The Federal Government yesterday declared that no state in Nigeria was free of COVID-19 amid claims by some states government that they were free of the pandemic.
Declaring this during the Presidential Task Force, PTF, briefing on COVID-19 pandemic in Abuja, the Director- General of the Nigeria Centre for Disease Control, NCDC, Dr. Chikwe Ihekweazu, said there was nothing to be ashamed of about recording coronavirus cases in a state as the disease remain a global pandemic.
Ihekweazu urged states frustrating testing effort to desist from it in the interest of the general public.
"No state in Nigeria is COVID-19 free and no country in the world can confidently claim to be COVID-19 free. It is a global pandemic and we can't separate ourselves from the world.
"It is not a shame to have positive cases in your state; denial will only make the issue more difficult. If we do not know the status of your people, you are indirectly putting the lives of your people and that of health workers at risk. The implication of that is the likely collapse of your health system.
"Rather than avoiding testing, kindly make your state available, so the country can collectively move forward. C OVID-19 is here with us, we need to fight it and the best way to do that is to know the current situation of things."
Corroborating his views, the PTF Chairman and Secretary to the Government of the Federation, Boss Mustapha, urged Nigerians to make themselves available for testing to ascertain their COVID-19 status, saying that early detection safe lives.
"I, therefore, urge Nigerians to make use of these facilities and get tested. Similarly, I implore us not to be afraid of undertaking the COVID-19 test. Testing positive for COVID-19 is not a death sentence, but failure to test; especially when symptoms are evident could result in death as it may be too late once the symptoms become full-blown. The loss of any Nigerian is not only painful but most avoidable provided we seek help early.
"The PTF is also not unmindful of the possibility of imports especially through our land borders. For this reason, our men and women of the Nigerian Immigration Service remained vigilant and this has resulted in the apprehension of two foreigners who tried to enter the country illegally over the week-end. This commendable effort is appreciated," he said.
He identified lack of case definition, in ability to reach call centres and location centres as part of the major challenges toward the effort to tackle Covid-19 in Nigeria.
Mustapha however called for more awareness and sensitisation, "We must develop national awareness to drive home our objectives. We also call on doctors and hospitals not to neglect other disease because of COVID-19.
In his presentation, the Minister of Health, Dr Osagie Ehanire, said that the government will continue to scale up its testing capacity as the country battles with community transmission.
He said: "As community transmission continues to rise, we are going to scale up our testing capacity but Nigerians need to bear in mind that it is not only government responsibility. Community must play active role in the effort to initiate state specific action plan.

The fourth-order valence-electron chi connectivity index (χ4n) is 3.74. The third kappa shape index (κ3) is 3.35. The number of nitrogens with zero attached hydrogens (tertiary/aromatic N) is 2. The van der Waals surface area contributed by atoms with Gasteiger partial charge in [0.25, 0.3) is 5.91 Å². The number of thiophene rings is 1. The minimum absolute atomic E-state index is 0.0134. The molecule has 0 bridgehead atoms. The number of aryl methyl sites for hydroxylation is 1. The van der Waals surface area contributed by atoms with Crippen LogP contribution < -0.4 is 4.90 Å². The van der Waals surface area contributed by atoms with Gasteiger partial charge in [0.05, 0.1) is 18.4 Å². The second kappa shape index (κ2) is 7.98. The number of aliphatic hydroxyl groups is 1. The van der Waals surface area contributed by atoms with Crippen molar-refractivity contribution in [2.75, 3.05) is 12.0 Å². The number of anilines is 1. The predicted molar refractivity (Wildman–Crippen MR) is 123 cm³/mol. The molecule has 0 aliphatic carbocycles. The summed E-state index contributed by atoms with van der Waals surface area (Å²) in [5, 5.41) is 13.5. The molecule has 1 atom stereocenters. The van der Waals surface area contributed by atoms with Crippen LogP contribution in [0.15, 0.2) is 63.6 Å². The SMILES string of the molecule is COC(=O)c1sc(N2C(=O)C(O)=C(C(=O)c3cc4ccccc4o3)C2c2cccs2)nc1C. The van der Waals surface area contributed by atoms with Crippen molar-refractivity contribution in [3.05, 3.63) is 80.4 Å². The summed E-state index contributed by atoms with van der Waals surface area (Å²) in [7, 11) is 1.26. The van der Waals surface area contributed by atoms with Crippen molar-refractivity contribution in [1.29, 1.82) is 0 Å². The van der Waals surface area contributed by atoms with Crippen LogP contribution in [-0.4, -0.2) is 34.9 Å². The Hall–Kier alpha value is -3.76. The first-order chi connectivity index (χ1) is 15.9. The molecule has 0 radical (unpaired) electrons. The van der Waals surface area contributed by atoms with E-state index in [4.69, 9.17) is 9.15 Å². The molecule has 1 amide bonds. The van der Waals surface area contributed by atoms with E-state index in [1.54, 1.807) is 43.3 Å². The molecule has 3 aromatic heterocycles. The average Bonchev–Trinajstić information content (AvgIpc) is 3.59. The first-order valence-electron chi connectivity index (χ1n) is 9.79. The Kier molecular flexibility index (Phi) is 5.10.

Hike in air fares
Minister of Aviation, Hadi Sirika assured Nigerians that the re-opening of the airspace for domestic flights would not necessarily lead to a hike in fares, saying the ministry was meeting with stakeholders to come up with measures to cushion the effect of the pandemic on the industry.
"We are doing everything to ensure that ticket prices do not skyrocket. They may be different, but they are not going to be something that air passengers cannot afford," said Sirika.
He said the seats within the aircraft would be reconfigured to ensure that the virus was not spread among passengers at will should there be any carrier on board.
Sirika also assured that aircraft would be thoroughly disinfected before passengers would be allowed to board, saying the new airline passenger safety measures would be demonstrated to the public in Lagos very soon.
He said: "Currently, our fatality rate is 2.55 percent, some of these cases could have been prevented assuming they present early enough at the treatment centre."
60% of South Easterners don't believe there's COVID-19
National Coordinator of the Presidential Taskforce PTF on COVID-19, Dr Sani Aliyu, lamented the low level of compliance with safety regulations.
He said: "Nigerians have continued to show persistent and remarkable lack of compliance with COVID-19 prevention protocols which is quiet worrying.
"There is partial to total lack of compliance with facemasks and physical distancing protocols by the public. Many Nigerians only use their facemasks either to avoid security agents, that is where enforcement exists, or where they are told to do so. "There is also a significant disbelief in the dangers and impact of COVID-19. In parts of the South East where we did a recent survey, 60 percent did not believe that COVID-19 was an issue. We clearly are not taking the pandemic seriously enough," he added.